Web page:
In Our Opinion

HOW I BECAME A DVD COMMENTATOR

By • Jan 1st, 2004 •

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When I received a call last August (2002) from a Los Angeles producer, Eric Young, asking me to provide commentary for the forthcoming Fox DVD of ALL ABOUT EVE, I leapt at the opportunity. I figured that if I didn’t take it, it would go to Sam Staggs, the author of the misnamed but recent “All About ‘All About Eve.’” “All About” obviously should have been a compendium of all the significant writing on “Eve” from 1950-2000, including Mankiewicz’ own, superior memoir, “More About ‘All About Eve’” (1972), which Staggs disdains as stylistically inferior to the gossip he re-visits. Its inclusion would have permitted readers to judge how Mankiewicz and Staggs measure up as writers.

While my critical biography of EVE’s writer-director Joseph L. Mankiewicz,’ “Pictures Will Talk,” dates from 1978, Staggs’ opus came out in 2000. (‘coming out’ is a tiny in-joke alluding to Staggs and his all-gay, Texan, viewing circle.) The 22-year age difference in pub dates tends to make Staggs’ work appear more contemporary and, therefore, more authoritative than my book and Joe’s (which are both out-of-print). My chapter on ALL ABOUT EVE, Mankiewicz’s finest film, is my shortest because I directed readers to the stories in Joe’s preface, which I could just as easily have rewritten and appropriated as Staggs did. (A Scribner’s editor told me that my deferential reference to a rival publication was gauche, and she, therefore, deleted it.)

I had a better right than Staggs to the tales because Joe and the other EVE subjects were then alive and had told all of their tales directly to me. Staggs appropriated all the remaining, first-hand gossip in my chapter, Biblically-titled, “And Joe Created Eve,” but failed to write a word about my original views on the rivalry between the old and the young Mankiewicz brothers as the origin of the conflict between the aging Margo and the rising Eve. As a friendly wag commented, “He [Staggs] stole the dish but left the meat!”

Little did I dream that Eric Young would give Mr. Staggs his own commentary track on the DVD to further explain why EVE is self-evidently a gay camp classic, nor that my own derogatory comment on Staggs’ book, “it’s quite awful,” would be retained, in isolation, when I had so much else to say in throwing dirt on Staggs’ casket-case of a book. Knowing my highly negative views, Mr. Young ought to have intercut me with Staggs fore scorching debate. That way I might have, authoritatively, set the record straight.

Instead, he paired me with two other voices (producer Christopher Mankiewicz, Joe’s argumentative older son, whom I recommended, and now whispery-voiced Celeste Holm, 83, the last survivor of the cast of EVE) on my track. Our commentary track has been ably edited by Mr. Young to suggest that we were all in the same studio, but ‘twas not so. On THE GHOST AND MRS MUIR DVD, also produced by Eric Young, my coeval, Jeanine Basinger keeps reintroducing me every time she finishes her long-winded spiels, “and now, critic Kenneth Geist” so you may be sure that we have never set eyes on each other.

To this date, I cannot bring myself to listen to the Verbal Version According to Staggs. It was irritating enough for me to read and to painstakingly annotate his text for review. However, every gay friend of mine who knows Staggs tells me he is a real sweetheart. I have declined two opportunities to meet him as his work continues to cause me so much superfluous grief.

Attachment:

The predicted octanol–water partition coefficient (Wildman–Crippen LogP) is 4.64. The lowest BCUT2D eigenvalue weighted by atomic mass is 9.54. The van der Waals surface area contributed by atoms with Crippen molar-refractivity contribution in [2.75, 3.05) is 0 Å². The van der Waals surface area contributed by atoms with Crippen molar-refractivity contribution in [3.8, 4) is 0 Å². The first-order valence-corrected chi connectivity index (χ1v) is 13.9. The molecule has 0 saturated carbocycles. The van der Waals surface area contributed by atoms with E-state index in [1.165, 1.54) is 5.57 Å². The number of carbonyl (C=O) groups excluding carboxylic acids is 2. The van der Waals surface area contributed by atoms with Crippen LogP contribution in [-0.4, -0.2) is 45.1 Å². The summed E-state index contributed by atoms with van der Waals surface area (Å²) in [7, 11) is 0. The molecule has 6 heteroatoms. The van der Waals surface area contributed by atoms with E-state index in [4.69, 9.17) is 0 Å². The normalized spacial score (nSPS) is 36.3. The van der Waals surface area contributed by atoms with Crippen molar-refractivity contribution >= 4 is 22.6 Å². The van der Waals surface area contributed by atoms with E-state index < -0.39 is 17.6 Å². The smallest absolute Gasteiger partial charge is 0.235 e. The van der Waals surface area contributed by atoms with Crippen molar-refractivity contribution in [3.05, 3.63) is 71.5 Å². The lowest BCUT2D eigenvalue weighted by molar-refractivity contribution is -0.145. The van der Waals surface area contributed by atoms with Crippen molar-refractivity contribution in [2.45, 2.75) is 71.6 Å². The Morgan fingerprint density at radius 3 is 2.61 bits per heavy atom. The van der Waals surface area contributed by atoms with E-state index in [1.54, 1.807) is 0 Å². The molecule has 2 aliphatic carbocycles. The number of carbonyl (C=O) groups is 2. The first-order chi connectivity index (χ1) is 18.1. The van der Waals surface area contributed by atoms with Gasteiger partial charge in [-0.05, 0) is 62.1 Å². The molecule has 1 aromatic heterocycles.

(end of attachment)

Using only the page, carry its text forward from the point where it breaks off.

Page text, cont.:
Of course, my well-received biography of Mankiewicz was precisely the reason I was assigned Staggs’ book (in galleys) by a senior editor of the New York Times Book Review staff who was reciprocating a number of crucial favors I had done for him on the biography he was in the process of writing. ALL ABOUT EVE seemed like a slam dunk to a Mankiewicz scholar.

Now this editor and I both knew Staggs’ book was dreary as we had both read the long excerpt, totally devoid of novelty, which appeared in Vanity Fair more than a year before the book appeared. (All books are previewed by The Times to determine whether they merit review at all, and, if they do, whether they should be covered in long or brief form.)
I solved the problem of recycling the previously recycled by dismissing the book as a repository of all-too-well-known tales, and then writing a provocative essay on ALL ABOUT EVE based on my original views of its genesis. So, in short order, I dismissed Staggs’ book as poorly and pretentiously written; filled with trite trivia and anecdotage: and grievously padded by Staggs’ monumental-only-to-him discovery of the actual stage-door intruder who insinuated herself into Elizabeth Bergner’s life, thereby inspiring Mary Orr’s short story, “The Wisdom of Eve,” which, in turn, formed the basis for ALL ABOUT EVE. This self-impressed archeology is about as significant to Mankiewicz’ film as Staggs’ detailed chapter on “Applause,” the 1970 musical based on the plot and characters of ALL ABOUT EVE, but with all of Mankiewicz’s zingers replaced by the less elegant, musical comedy wit of Comden & Green.

This was not sufficient for my editor, however. If I was going to make such disparaging remarks, I would have to detail exactly what was wrong with every chapter. My deeply offensive male Gorgon, as I thought of him, lacked the politeness of other literary editors. When, for example, the Gorg requested a plot summary of “Eve,” he didn’t call me a numbskull nor a cretin in failing to supply one, but something far more wounding. In fact, all of the Gorg’s edits, great and small, were accompanied by hugely insolent comments on my illiteracy, stupidity, and ill-usage. And I absorbed this body-blow punishment for three, castigating edits. (I am pleased to see that the Times’ top film critics have recently employed the term “nexus,” which the Gorg thought only fit for Henry Miller and yours truly.)